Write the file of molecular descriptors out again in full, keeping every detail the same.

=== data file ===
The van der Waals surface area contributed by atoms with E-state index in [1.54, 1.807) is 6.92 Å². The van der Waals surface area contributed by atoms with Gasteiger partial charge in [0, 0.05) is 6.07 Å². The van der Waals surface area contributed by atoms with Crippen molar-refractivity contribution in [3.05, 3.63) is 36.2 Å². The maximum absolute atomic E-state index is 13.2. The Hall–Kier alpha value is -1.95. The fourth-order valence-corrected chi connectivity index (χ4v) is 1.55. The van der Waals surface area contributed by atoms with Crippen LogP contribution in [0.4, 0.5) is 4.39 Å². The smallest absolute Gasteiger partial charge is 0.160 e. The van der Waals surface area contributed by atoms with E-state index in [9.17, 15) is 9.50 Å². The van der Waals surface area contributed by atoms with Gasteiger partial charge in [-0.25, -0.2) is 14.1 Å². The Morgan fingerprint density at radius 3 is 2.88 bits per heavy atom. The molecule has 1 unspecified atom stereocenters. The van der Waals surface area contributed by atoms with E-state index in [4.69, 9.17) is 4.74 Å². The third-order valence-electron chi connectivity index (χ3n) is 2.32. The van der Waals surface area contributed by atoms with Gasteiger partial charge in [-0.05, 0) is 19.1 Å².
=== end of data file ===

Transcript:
The van der Waals surface area contributed by atoms with E-state index in [1.54, 1.807) is 6.92 Å². The van der Waals surface area contributed by atoms with Gasteiger partial charge in [0, 0.05) is 6.07 Å². The van der Waals surface area contributed by atoms with Crippen molar-refractivity contribution in [3.05, 3.63) is 36.2 Å². The maximum absolute atomic E-state index is 13.2. The Hall–Kier alpha value is -1.95. The fourth-order valence-corrected chi connectivity index (χ4v) is 1.55. The van der Waals surface area contributed by atoms with Crippen LogP contribution in [0.4, 0.5) is 4.39 Å². The smallest absolute Gasteiger partial charge is 0.160 e. The van der Waals surface area contributed by atoms with E-state index in [9.17, 15) is 9.50 Å². The van der Waals surface area contributed by atoms with Gasteiger partial charge in [-0.25, -0.2) is 14.1 Å². The Morgan fingerprint density at radius 3 is 2.88 bits per heavy atom. The molecule has 1 unspecified atom stereocenters. The van der Waals surface area contributed by atoms with E-state index in [4.69, 9.17) is 4.74 Å². The third-order valence-electron chi connectivity index (χ3n) is 2.32. The van der Waals surface area contributed by atoms with Gasteiger partial charge in [-0.05, 0) is 19.1 Å².